Oct 25, 2019

High-voltage power line broke near origin of massive Northern California fire that forced thousands of evacuations

Geyserville, CA
Santa Clarita, CA
San Fernando Valley, CA
Los Angeles County, CA
San Bernardino, CA
USA
by
Reis Thebault, Kim Bellware and Andrew Freedman
,
Washington Post
A fast-moving Northern California wildfire driven by fierce winds threatened the Sonoma County town of Geyserville on Oct. 24, prompting mandatory evacuations. Credit: Reuters
A fast-moving Northern California wildfire driven by fierce winds threatened the Sonoma County town of Geyserville on Oct. 24, prompting mandatory evacuations. Credit: Reuters

A fast-moving wildfire, spurred by powerful winds, continued to burn through Northern California on Friday and forced thousands of people to evacuate parts of Sonoma County — the rural wine country 75 miles north of San Francisco that is still recovering from a deadly 2017 blaze.

Pacific Gas & Electric, the state’s largest utility, told state regulators that a jumper on one of its transmission towers broke close to where officials say the Kincade Fire started, near Geyserville.

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The Kincade Fire spread rapidly after it sparked late Wednesday night. More than 16,000 acres were charred through Thursday night. At one point, it was growing at a rate of 30 football fields per minute...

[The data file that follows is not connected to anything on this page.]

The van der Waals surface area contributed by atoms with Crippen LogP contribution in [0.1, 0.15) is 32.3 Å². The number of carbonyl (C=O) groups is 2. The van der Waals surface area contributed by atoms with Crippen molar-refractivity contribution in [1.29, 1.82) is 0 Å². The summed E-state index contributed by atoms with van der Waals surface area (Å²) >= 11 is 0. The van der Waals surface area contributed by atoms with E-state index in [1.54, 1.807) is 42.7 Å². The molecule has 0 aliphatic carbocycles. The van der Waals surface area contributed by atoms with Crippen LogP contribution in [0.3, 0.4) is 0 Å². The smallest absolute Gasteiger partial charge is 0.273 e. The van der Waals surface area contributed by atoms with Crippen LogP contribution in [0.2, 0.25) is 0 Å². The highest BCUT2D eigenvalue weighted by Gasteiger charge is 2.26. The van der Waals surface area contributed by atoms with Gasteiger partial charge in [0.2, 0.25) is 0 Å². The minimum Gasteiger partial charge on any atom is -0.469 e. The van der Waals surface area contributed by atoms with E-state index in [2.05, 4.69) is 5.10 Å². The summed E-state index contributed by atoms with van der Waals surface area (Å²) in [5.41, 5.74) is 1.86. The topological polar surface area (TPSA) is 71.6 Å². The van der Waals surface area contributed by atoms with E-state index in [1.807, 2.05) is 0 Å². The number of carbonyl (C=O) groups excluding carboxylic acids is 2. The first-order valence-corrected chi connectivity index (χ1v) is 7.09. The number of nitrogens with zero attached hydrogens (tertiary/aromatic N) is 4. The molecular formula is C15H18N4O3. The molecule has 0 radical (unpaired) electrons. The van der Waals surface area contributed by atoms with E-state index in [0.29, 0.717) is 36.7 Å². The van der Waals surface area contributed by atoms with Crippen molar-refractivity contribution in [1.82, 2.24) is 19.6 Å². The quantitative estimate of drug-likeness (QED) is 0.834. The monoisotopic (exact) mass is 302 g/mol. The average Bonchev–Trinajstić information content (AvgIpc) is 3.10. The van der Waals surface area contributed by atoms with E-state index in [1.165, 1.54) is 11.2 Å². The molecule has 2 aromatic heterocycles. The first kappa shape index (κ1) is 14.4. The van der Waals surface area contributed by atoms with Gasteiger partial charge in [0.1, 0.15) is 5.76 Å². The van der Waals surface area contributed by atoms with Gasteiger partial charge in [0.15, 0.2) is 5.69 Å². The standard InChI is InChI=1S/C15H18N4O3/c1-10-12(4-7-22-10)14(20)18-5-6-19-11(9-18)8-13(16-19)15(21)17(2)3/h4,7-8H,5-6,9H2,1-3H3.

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Meanwhile, 400 miles south, the rapidly expanding Tick Fire burned through Santa Clarita Valley and jumped a highway early Friday morning, triggering mandatory evacuations. The Los Angeles Unified School District announced that all schools in the San Fernando Valley will be closed on Friday “due to air-quality and safety concerns from the fires.”

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“It’s more than just climate change, and it is climate change, but it’s more than that,” [Governor Gavin] Newsom said. “As it relates to PG&E, it’s about dog-eat-dog capitalism meeting climate change, it’s about corporate greed meeting climate change, it’s about decades of mismanagement.”

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Meanwhile, in Southern California, an “extremely critical” fire risk was predicted, with strong offshore winds, known there as Santa Ana winds, gusting up to 65 mph in parts of Ventura and Los Angeles counties through Friday.

“The fuels and vegetation are critically dry. The expected weather will create an environment ripe for large and dangerous fire growth, especially Thursday and Friday,” the NWS forecast office in Los Angeles wrote.

True to the forecast, the Tick Fire sprung up in Los Angeles County on Thursday afternoon and continued to grow quickly — and totally uncontained — into the evening...